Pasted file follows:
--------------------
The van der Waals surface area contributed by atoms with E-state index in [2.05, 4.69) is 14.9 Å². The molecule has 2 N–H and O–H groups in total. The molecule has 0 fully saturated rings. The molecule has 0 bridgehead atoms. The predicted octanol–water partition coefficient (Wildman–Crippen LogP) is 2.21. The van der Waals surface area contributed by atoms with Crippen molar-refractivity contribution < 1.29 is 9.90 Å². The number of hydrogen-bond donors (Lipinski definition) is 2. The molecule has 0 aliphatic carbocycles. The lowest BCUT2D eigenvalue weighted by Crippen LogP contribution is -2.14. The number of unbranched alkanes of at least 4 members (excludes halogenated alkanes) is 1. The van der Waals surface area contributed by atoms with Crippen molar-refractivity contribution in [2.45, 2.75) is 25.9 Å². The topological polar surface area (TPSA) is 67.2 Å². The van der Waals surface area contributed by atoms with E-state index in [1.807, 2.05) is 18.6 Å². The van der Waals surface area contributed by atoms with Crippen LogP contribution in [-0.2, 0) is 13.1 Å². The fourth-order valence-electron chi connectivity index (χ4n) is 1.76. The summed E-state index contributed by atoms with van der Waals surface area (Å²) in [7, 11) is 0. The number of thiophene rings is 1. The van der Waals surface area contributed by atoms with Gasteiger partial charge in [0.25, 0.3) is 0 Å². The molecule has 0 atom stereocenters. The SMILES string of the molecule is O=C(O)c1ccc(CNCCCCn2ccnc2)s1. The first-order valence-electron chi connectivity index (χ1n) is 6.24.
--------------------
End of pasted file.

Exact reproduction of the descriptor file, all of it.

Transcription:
The van der Waals surface area contributed by atoms with E-state index in [2.05, 4.69) is 14.9 Å². The molecule has 2 N–H and O–H groups in total. The molecule has 0 fully saturated rings. The molecule has 0 bridgehead atoms. The predicted octanol–water partition coefficient (Wildman–Crippen LogP) is 2.21. The van der Waals surface area contributed by atoms with Crippen molar-refractivity contribution < 1.29 is 9.90 Å². The number of hydrogen-bond donors (Lipinski definition) is 2. The molecule has 0 aliphatic carbocycles. The lowest BCUT2D eigenvalue weighted by Crippen LogP contribution is -2.14. The number of unbranched alkanes of at least 4 members (excludes halogenated alkanes) is 1. The van der Waals surface area contributed by atoms with Crippen molar-refractivity contribution in [2.45, 2.75) is 25.9 Å². The topological polar surface area (TPSA) is 67.2 Å². The van der Waals surface area contributed by atoms with E-state index in [1.807, 2.05) is 18.6 Å². The van der Waals surface area contributed by atoms with Crippen LogP contribution in [-0.2, 0) is 13.1 Å². The fourth-order valence-electron chi connectivity index (χ4n) is 1.76. The summed E-state index contributed by atoms with van der Waals surface area (Å²) in [7, 11) is 0. The number of thiophene rings is 1. The van der Waals surface area contributed by atoms with Gasteiger partial charge in [0.25, 0.3) is 0 Å². The molecule has 0 atom stereocenters. The SMILES string of the molecule is O=C(O)c1ccc(CNCCCCn2ccnc2)s1. The first-order valence-electron chi connectivity index (χ1n) is 6.24.